Even as airlines add capacity and mount additional flights from top airports such as Mumbai, Delhi and Bengaluru, the curtailment of schedule of Jet Airways — India’s second largest carrier till a few months ago — has resulted in significant capacity reduction in the Indian aviation market leading to a 19-36 per cent increase in fares on average.
The issue was raised in the top corridors of the government, with Minister of Civil Aviation Suresh Prabhu asking Civil Aviation Secretary Pradeep Singh Kharola to review issues related to Jet Airways, especially increasing fares, flight cancellations etc.
Earlier during the day, officials of the Directorate General of Civil Aviation (DGCA) met various airline representatives to discuss the fare increase issue. A senior DGCA official said that the aviation regulator was monitoring domestic fares on a daily basis, particularly on high density routes and those where alternate mode of transport was not available.
“… airlines were advised to continue to monitor at their level and provide information to DGCA to keep fares low as far as possible. Representatives also intimated DGCA that they have removed the few higher buckets from sale and are offering tickets to passengers in lower fare buckets. DGCA will continue to monitor fare movement on daily basis and engage with airline for appropriate action,” the official said.
Following a meeting with the DGCA, airlines and airport operators on Tuesday evening, Kharola told reporters that an estimated 10 aircraft are expected to be added over the next month.
He added that 90 per cent of Jet Airways’ unused slots are lying vacant across the country and are being reallocated temporarily. Kharola also said that the DGCA was monitoring 40 sectors everyday for fare increases, of which 10 sectors witnessed an increase of 10-30 per cent in fares.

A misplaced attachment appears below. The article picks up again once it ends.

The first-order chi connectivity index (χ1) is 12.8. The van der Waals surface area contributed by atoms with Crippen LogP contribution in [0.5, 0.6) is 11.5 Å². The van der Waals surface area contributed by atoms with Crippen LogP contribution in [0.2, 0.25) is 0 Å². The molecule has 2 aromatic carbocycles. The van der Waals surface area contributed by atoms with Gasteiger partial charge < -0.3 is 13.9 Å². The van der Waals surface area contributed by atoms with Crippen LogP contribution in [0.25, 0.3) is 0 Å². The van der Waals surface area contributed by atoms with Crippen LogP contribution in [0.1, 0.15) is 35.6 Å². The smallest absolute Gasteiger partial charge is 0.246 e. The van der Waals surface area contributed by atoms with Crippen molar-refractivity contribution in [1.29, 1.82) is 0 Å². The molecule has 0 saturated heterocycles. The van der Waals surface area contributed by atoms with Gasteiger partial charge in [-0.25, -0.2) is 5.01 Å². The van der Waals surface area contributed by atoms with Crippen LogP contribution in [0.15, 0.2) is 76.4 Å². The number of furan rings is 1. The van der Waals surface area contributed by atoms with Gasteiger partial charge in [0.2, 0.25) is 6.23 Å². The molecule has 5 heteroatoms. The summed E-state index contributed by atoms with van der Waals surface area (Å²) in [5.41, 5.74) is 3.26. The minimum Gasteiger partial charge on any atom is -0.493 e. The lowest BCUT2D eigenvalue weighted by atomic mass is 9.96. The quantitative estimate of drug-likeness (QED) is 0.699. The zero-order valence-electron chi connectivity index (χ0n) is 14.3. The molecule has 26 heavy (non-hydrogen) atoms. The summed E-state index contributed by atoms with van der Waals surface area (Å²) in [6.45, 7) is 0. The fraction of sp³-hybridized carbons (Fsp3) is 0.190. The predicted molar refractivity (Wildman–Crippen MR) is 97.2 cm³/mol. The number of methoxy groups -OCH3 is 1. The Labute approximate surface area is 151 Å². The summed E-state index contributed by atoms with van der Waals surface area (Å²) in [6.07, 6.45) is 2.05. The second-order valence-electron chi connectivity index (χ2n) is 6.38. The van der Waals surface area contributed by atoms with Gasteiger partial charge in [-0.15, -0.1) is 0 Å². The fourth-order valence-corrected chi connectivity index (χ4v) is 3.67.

Jet Airways, which operated a fleet of 123 at its peak till a few months ago, is now flying only five aircraft due to lack of funds to remain operationally afloat.
Meanwhile, as its unused slots get reallocated, rival airlines including IndiGo, SpiceJet, Vistara, AirAsia India have announced flights from airports such as Mumbai and Delhi.
Temporary reallocation of unused slots is something that was done in 2014 as well, when low-cost carrier SpiceJet was nearing a shutdown and cancelled flights across India. The airline received fund infusion at the end because of which it was able to survive. Industry watchers suggest that IndiGo was the biggest beneficiary of SpiceJet’s vacated slots in 2014. For the Mumbai airport — which is the most congested airport in the country — slots have been unavailable due to lack of infrastructure expansion possibilities of the airport.
Aviation analysts have said that a second airport, which is coming up at Navi Mumbai, will be imperative to release the pressure on the existing airport.
The last time slots were made available to other airlines on a non-temporary basis was back in 2012 after Kingfisher Airlines folded up.
Tuesday, India’s largest carrier IndiGo announced addition of 18 flights from Mumbai and Delhi to various destinations such as Chennai, Bengaluru, Ahmedabad, Varanasi, Bhopal, Lucknow and Ranchi among others. SpiceJet, earlier in the day, announced induction of five Bombardier Q400 turboprop aircraft to augment its capacity.
“Sharp reduction in capacity over the past two months has led to an increase in fares across key sectors. We have seen an increase in fares for the month of April by 19 per cent and 36 per cent for flights originating from Delhi and Mumbai as compared to the same time last year. Induction of new planes by airlines and announcement of new international flights from cities like Mumbai will hopefully bring down flight cancellations and help capacity expansion before the peak summer travel season hits,” said Aloke Bajpai, CEO and co-founder of travel portal ixigo.
Further, the Civil Aviation Secretary informed that the Ministry would convene meetings of representatives of airlines and airports on April 18 to discuss capacity expansion, rising airfares and other issues.